To conclude, will the next president be the one we would be proud of?


Island1 said...

The way that the rhetoric of criticizing politicians differs from country to country always fascinates me. If you're a Polish politician the top three measures of 'fitness' are always sobriety, education, and some vague feeling of sophistication. In other words, if you want to be rude about a Polish politician, the most effective way is to call him an uneducated drunk. In the UK, for example, a good way of hurt a politician would be to call him a teetotal, over-educated snob (i.e. too sophisticated). In the US you would just call him an atheist. Fascinating stuff.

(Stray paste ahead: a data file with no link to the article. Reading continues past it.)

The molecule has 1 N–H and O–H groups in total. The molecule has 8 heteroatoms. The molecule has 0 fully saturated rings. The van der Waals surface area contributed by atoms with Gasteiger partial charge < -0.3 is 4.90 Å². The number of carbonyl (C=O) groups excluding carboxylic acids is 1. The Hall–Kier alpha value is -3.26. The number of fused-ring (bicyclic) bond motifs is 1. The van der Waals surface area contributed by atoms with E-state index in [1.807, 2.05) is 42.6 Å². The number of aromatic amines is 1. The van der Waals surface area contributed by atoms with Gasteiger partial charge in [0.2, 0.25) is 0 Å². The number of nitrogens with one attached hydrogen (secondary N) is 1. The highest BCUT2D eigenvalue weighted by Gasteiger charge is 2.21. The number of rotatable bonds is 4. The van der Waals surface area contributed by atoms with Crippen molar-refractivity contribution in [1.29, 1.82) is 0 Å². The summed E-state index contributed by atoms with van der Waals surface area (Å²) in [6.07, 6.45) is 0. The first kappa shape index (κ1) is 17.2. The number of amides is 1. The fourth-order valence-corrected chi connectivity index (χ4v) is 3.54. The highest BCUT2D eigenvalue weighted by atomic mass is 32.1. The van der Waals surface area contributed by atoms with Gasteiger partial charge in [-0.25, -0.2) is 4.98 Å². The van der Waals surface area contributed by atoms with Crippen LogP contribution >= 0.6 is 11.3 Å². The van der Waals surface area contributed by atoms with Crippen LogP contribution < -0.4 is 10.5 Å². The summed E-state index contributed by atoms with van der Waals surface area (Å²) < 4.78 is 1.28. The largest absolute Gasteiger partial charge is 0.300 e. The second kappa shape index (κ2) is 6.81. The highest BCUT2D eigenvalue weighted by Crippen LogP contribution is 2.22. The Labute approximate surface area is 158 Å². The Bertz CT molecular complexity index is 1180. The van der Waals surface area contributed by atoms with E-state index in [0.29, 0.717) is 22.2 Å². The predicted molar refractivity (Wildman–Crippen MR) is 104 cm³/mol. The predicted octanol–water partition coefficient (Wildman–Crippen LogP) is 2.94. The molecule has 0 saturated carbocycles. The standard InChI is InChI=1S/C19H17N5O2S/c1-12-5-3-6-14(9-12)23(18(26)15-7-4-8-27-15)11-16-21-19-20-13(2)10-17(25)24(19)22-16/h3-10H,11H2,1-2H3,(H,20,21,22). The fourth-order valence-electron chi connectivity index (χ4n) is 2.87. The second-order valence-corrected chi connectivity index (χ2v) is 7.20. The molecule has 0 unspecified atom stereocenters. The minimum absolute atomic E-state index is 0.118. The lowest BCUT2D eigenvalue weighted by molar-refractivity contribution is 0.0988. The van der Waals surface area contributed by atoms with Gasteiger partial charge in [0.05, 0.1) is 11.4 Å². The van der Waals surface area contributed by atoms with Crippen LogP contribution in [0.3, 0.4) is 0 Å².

Michael Dembinski said...

"as long as his brothel was a prime minister"

Freudian slip?

student SGH said...

@Island1 - uneducated drunk - an intoxicating blend of all Polish presidents?

@MD - there is no other explanation, even the foul's day couldn't serve as an excuse...

Norman said...

"(...) did not block the reforms pushed ahead by Jerzy Buzek’s government (unlike current president)"
I'm wondering, why current president isn't blocking the reforms pushed ahead by Jerzy Buzek's government? ;]

student SGH said...

Norman, thx, I've already corrected this clumsy, or rather totally illogical sentence.

It sometimes turns out that one proofreading before clicking "publish post" button is not enough :/